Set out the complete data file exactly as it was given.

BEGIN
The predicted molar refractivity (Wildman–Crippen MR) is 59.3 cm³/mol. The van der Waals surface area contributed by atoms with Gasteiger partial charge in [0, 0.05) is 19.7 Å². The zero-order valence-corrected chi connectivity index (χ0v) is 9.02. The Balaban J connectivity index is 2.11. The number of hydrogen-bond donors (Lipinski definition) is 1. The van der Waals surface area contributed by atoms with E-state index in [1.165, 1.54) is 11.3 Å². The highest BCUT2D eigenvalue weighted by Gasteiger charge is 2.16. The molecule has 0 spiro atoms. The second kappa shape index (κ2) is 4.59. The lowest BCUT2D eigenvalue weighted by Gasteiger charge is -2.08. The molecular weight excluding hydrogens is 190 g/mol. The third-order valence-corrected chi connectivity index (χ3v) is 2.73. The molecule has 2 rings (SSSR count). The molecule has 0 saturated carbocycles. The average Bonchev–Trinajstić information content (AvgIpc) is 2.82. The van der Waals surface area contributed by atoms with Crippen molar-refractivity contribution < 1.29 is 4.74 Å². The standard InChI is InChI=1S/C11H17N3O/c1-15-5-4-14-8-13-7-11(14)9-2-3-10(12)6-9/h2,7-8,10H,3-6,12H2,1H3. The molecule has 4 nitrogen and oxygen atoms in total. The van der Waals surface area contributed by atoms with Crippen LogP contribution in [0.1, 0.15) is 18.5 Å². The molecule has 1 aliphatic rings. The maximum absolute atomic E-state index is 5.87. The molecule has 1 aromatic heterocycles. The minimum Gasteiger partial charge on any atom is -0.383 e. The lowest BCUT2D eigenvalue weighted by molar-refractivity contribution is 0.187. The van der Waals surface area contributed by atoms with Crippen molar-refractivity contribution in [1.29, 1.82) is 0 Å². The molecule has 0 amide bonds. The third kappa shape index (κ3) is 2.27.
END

The predicted molar refractivity (Wildman–Crippen MR) is 59.3 cm³/mol. The van der Waals surface area contributed by atoms with Gasteiger partial charge in [0, 0.05) is 19.7 Å². The zero-order valence-corrected chi connectivity index (χ0v) is 9.02. The Balaban J connectivity index is 2.11. The number of hydrogen-bond donors (Lipinski definition) is 1. The van der Waals surface area contributed by atoms with E-state index in [1.165, 1.54) is 11.3 Å². The highest BCUT2D eigenvalue weighted by Gasteiger charge is 2.16. The molecule has 0 spiro atoms. The second kappa shape index (κ2) is 4.59. The lowest BCUT2D eigenvalue weighted by Gasteiger charge is -2.08. The molecular weight excluding hydrogens is 190 g/mol. The third-order valence-corrected chi connectivity index (χ3v) is 2.73. The molecule has 2 rings (SSSR count). The molecule has 0 saturated carbocycles. The average Bonchev–Trinajstić information content (AvgIpc) is 2.82. The van der Waals surface area contributed by atoms with Crippen molar-refractivity contribution < 1.29 is 4.74 Å². The standard InChI is InChI=1S/C11H17N3O/c1-15-5-4-14-8-13-7-11(14)9-2-3-10(12)6-9/h2,7-8,10H,3-6,12H2,1H3. The molecule has 4 nitrogen and oxygen atoms in total. The van der Waals surface area contributed by atoms with Crippen LogP contribution in [0.1, 0.15) is 18.5 Å². The molecule has 1 aliphatic rings. The maximum absolute atomic E-state index is 5.87. The molecule has 1 aromatic heterocycles. The minimum Gasteiger partial charge on any atom is -0.383 e. The lowest BCUT2D eigenvalue weighted by molar-refractivity contribution is 0.187. The van der Waals surface area contributed by atoms with Crippen molar-refractivity contribution in [1.29, 1.82) is 0 Å². The molecule has 0 amide bonds. The third kappa shape index (κ3) is 2.27.